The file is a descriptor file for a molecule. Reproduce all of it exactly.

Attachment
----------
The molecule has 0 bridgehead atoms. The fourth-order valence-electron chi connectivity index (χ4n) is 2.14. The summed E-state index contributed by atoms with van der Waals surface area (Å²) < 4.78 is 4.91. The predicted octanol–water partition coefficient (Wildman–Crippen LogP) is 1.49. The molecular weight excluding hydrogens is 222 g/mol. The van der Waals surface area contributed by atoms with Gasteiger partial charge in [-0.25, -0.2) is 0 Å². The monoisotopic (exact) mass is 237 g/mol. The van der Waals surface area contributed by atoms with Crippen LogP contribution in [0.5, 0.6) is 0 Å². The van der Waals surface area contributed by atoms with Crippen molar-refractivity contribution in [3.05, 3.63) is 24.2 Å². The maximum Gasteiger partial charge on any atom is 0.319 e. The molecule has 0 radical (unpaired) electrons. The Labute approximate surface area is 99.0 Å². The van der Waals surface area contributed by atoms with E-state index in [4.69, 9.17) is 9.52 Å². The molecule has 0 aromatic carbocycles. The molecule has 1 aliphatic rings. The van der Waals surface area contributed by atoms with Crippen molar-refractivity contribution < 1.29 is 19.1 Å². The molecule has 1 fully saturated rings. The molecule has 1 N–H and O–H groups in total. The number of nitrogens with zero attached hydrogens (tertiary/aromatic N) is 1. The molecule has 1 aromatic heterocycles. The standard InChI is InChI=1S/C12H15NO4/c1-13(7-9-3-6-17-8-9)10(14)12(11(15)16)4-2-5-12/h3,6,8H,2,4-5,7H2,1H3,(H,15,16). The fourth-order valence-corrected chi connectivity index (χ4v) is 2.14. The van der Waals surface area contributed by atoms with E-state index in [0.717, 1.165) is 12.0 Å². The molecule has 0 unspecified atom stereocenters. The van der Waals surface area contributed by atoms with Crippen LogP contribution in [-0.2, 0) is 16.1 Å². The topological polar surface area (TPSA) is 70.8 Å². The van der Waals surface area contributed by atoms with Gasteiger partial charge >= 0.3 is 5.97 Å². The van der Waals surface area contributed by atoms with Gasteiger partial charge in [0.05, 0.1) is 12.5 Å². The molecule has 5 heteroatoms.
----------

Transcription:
The molecule has 0 bridgehead atoms. The fourth-order valence-electron chi connectivity index (χ4n) is 2.14. The summed E-state index contributed by atoms with van der Waals surface area (Å²) < 4.78 is 4.91. The predicted octanol–water partition coefficient (Wildman–Crippen LogP) is 1.49. The molecular weight excluding hydrogens is 222 g/mol. The van der Waals surface area contributed by atoms with Gasteiger partial charge in [-0.25, -0.2) is 0 Å². The monoisotopic (exact) mass is 237 g/mol. The van der Waals surface area contributed by atoms with Crippen LogP contribution in [0.5, 0.6) is 0 Å². The van der Waals surface area contributed by atoms with Crippen molar-refractivity contribution in [3.05, 3.63) is 24.2 Å². The maximum Gasteiger partial charge on any atom is 0.319 e. The molecule has 0 radical (unpaired) electrons. The Labute approximate surface area is 99.0 Å². The van der Waals surface area contributed by atoms with E-state index in [4.69, 9.17) is 9.52 Å². The molecule has 0 aromatic carbocycles. The molecule has 1 aliphatic rings. The van der Waals surface area contributed by atoms with Crippen molar-refractivity contribution < 1.29 is 19.1 Å². The molecule has 1 fully saturated rings. The molecule has 1 N–H and O–H groups in total. The number of nitrogens with zero attached hydrogens (tertiary/aromatic N) is 1. The molecule has 1 aromatic heterocycles. The standard InChI is InChI=1S/C12H15NO4/c1-13(7-9-3-6-17-8-9)10(14)12(11(15)16)4-2-5-12/h3,6,8H,2,4-5,7H2,1H3,(H,15,16). The fourth-order valence-corrected chi connectivity index (χ4v) is 2.14. The van der Waals surface area contributed by atoms with E-state index in [0.717, 1.165) is 12.0 Å². The molecule has 0 unspecified atom stereocenters. The van der Waals surface area contributed by atoms with Crippen LogP contribution in [-0.2, 0) is 16.1 Å². The topological polar surface area (TPSA) is 70.8 Å². The van der Waals surface area contributed by atoms with Gasteiger partial charge >= 0.3 is 5.97 Å². The van der Waals surface area contributed by atoms with Gasteiger partial charge in [0.05, 0.1) is 12.5 Å². The molecule has 5 heteroatoms.